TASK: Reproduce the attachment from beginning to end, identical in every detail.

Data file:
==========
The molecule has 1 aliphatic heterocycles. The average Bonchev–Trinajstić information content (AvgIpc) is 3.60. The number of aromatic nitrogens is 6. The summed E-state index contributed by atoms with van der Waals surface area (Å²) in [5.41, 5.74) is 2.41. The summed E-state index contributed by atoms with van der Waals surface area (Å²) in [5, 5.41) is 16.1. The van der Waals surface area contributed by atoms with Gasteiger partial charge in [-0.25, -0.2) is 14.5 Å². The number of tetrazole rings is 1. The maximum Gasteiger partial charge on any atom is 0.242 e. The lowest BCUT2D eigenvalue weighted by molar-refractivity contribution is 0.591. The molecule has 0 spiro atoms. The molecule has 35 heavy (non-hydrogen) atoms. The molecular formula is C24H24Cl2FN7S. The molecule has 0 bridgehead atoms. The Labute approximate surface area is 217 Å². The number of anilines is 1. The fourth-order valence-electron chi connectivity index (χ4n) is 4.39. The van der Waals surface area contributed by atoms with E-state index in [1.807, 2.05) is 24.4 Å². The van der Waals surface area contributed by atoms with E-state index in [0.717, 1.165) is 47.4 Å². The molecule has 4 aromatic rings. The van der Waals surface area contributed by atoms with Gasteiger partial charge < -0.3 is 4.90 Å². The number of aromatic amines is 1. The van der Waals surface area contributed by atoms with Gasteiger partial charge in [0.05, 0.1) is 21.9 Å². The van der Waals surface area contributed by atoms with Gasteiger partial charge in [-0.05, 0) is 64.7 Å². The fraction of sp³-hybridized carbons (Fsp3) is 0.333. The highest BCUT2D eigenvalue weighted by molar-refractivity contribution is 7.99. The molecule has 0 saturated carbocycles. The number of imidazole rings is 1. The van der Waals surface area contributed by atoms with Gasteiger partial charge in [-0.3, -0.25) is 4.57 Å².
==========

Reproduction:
The molecule has 1 aliphatic heterocycles. The average Bonchev–Trinajstić information content (AvgIpc) is 3.60. The number of aromatic nitrogens is 6. The summed E-state index contributed by atoms with van der Waals surface area (Å²) in [5.41, 5.74) is 2.41. The summed E-state index contributed by atoms with van der Waals surface area (Å²) in [5, 5.41) is 16.1. The van der Waals surface area contributed by atoms with Gasteiger partial charge in [-0.25, -0.2) is 14.5 Å². The number of tetrazole rings is 1. The maximum Gasteiger partial charge on any atom is 0.242 e. The lowest BCUT2D eigenvalue weighted by molar-refractivity contribution is 0.591. The molecule has 0 spiro atoms. The molecule has 35 heavy (non-hydrogen) atoms. The molecular formula is C24H24Cl2FN7S. The molecule has 0 bridgehead atoms. The Labute approximate surface area is 217 Å². The number of anilines is 1. The fourth-order valence-electron chi connectivity index (χ4n) is 4.39. The van der Waals surface area contributed by atoms with E-state index in [1.807, 2.05) is 24.4 Å². The van der Waals surface area contributed by atoms with E-state index in [0.717, 1.165) is 47.4 Å². The molecule has 4 aromatic rings. The van der Waals surface area contributed by atoms with Gasteiger partial charge < -0.3 is 4.90 Å². The number of aromatic amines is 1. The van der Waals surface area contributed by atoms with Gasteiger partial charge in [0.05, 0.1) is 21.9 Å². The van der Waals surface area contributed by atoms with Gasteiger partial charge in [-0.05, 0) is 64.7 Å². The fraction of sp³-hybridized carbons (Fsp3) is 0.333. The highest BCUT2D eigenvalue weighted by molar-refractivity contribution is 7.99. The molecule has 0 saturated carbocycles. The number of imidazole rings is 1. The van der Waals surface area contributed by atoms with Gasteiger partial charge in [-0.3, -0.25) is 4.57 Å².